A pair of astrophotographers took two years to finally reveal Moon’s true colors.
If we turn to see the Moon and ask ourselves what is its true color, we would think that it is white, because it is the color that the distance and our eyes allow us to see, and if we add to this the imagination the narrative that the Moon is made of cheese, we imagine it to be much whiter. But the reality is much less flat than this. The truth is that the Moon has more than one color, it is a paradise of ranges that go from whites to grays, ochers, and even blues that have been revealed thanks to a new photograph that shows us how it really is.
The true colors of the Moon
Andrew McCarthy and Connor Matherme are the astrophotographers behind this work; with it, they seek to pay tribute to the Artemis 1 mission that will take off next August 29 from Florida, if no inconvenience interferes with the schedule. Artemis Phase I will finally lift off from the launch pad and mark the beginning of mankind’s return to the Moon. And in celebration of the big exploration event, the photographers have dubbed their work “The Hunt for Artemis”.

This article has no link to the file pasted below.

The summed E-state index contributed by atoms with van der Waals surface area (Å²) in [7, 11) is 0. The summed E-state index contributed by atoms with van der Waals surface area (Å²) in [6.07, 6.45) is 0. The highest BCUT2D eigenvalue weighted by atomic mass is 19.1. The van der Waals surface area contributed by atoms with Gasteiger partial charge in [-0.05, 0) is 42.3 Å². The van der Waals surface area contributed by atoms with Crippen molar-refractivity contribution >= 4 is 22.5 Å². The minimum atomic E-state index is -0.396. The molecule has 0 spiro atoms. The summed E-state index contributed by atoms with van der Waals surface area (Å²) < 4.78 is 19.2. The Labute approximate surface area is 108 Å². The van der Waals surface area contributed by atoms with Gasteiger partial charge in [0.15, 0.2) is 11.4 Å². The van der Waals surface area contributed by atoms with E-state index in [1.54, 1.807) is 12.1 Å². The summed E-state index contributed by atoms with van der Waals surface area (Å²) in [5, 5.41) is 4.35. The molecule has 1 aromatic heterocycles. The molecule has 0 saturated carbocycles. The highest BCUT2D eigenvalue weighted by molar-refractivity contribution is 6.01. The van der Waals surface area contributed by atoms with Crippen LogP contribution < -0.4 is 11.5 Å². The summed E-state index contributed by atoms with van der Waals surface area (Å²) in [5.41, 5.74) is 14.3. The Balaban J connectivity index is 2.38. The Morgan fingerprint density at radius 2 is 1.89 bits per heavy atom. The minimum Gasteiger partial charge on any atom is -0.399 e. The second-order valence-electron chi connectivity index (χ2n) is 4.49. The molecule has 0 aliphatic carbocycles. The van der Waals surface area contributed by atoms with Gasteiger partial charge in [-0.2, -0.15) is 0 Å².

This image of the Moon is composed of more than 200,000 photos that McCarthy took in black and white from Arizona at the same time that Matherme, who specializes in deep space photography. As for Matherme, he took 500 photos from Louisiana, in which he focused on color information rather than surface detail.
The photograph posted on the official Instagram accounts of both photographers is accompanied by the caption, “the most ridiculously detailed image of the Moon we could create, the result is this 174-megapixel shot.”
The two photographers worked on this work for two years, and it is thanks to their hard work and effort that today we can see the true color of the Moon. The real hues are more subdued and muted, but in the photograph, McCarthy and Matherme have enhanced and saturated them so that the human eye can perceive them with the naked eye.
McCarthy and Matherme have explained how they managed to take this photograph, and you may be surprised to learn that they did not use any unusual equipment, as they only used conventional cameras and an astronomical positioning tracker for the cameras to follow the position of the Moon.
Story originally published in EcoosferaPodría interesarte